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Today's Stichomancy for Simon Cowell

The first excerpt represents the element of Air. It speaks of mental influences and the process of thought, and is drawn from The Call of the Wild by Jack London:

they succeeded in filing the heavy brass collar from off his neck. Then the rope was removed, and he was flung into a cagelike crate.

There he lay for the remainder of the weary night, nursing his wrath and wounded pride. He could not understand what it all meant. What did they want with him, these strange men? Why were they keeping him pent up in this narrow crate? He did not know why, but he felt oppressed by the vague sense of impending calamity. Several times during the night he sprang to his feet when the shed door rattled open, expecting to see the Judge, or the boys at least. But each time it was the bulging face of the saloon-keeper that peered in at him by the sickly light of a

The second excerpt represents the element of Fire. It speaks of emotional influences and base passions, and is drawn from The Red Badge of Courage by Stephen Crane:

youth screamed:

"Gawd! Jim Conklin!"

The tall soldier made a little commonplace smile. "Hello, Henry," he said.

The youth swayed on his legs and glared strangely. He stuttered and stammered. "Oh, Jim--oh, Jim--oh, Jim--"

The tall soldier held out his gory hand. There was a curious red and black combination of new blood and old blood upon it. "Where yeh been, Henry?" he asked. He continued in a monoto-


The Red Badge of Courage
The third excerpt represents the element of Water. It speaks of pure spiritual influences and feelings of love, and is drawn from The Goodness of St. Rocque and Other Stories by Alice Dunbar:

also tin horns, some guitars, an accordion, and a quartet of much praised voices. The hay in the bottom of the wagon was freely mixed with pine needles, whose prickiness through your hose was amply compensated for by its delicious fragrance.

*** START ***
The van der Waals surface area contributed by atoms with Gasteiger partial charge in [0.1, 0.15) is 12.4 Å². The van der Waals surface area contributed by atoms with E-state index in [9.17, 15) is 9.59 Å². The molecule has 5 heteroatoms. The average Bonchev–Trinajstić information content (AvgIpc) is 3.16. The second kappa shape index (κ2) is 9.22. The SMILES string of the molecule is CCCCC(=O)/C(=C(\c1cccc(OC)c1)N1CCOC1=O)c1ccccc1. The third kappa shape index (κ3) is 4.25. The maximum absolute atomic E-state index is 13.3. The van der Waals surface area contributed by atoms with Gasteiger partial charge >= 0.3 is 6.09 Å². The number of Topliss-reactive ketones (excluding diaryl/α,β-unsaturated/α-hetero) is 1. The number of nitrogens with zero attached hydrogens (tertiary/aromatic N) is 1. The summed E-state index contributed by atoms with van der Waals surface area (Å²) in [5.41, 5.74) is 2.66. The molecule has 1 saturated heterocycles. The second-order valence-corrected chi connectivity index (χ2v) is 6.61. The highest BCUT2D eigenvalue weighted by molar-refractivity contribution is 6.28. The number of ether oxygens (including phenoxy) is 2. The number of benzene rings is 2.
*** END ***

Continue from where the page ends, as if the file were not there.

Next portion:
After a triumphantly noisy passage down the beach one comes to the stretch of heavy sand that lies between Pass Christian proper and Henderson's Point. This is a hard pull for the mules, and the more ambitious riders get out and walk. Then, after a final strain through the shifting sands, bravo! the shell road is reached, and one goes cheering through the pine-trees to Henderson's Point.


The Goodness of St. Rocque and Other Stories
The fourth excerpt represents the element of Earth. It speaks of physical influences and the impact of the unseen on the visible world, and is drawn from The Master of Ballantrae by Robert Louis Stevenson:

countenance; what was in his mind, God knows, or perhaps Satan only.

All of a sudden, on a still day of what they call the Indian Summer, when the woods were changed into gold and pink and scarlet, the Master laid down his needle and burst into a fit of merriment. I think he must have been preparing it a long while in silence, for the note in itself was pretty naturally pitched; but breaking suddenly from so extreme a silence, and in circumstances so averse from mirth, it sounded ominously on my ear.

"Henry," said he, "I have for once made a false step, and for once you have had the wit to profit by it. The farce of the cobbler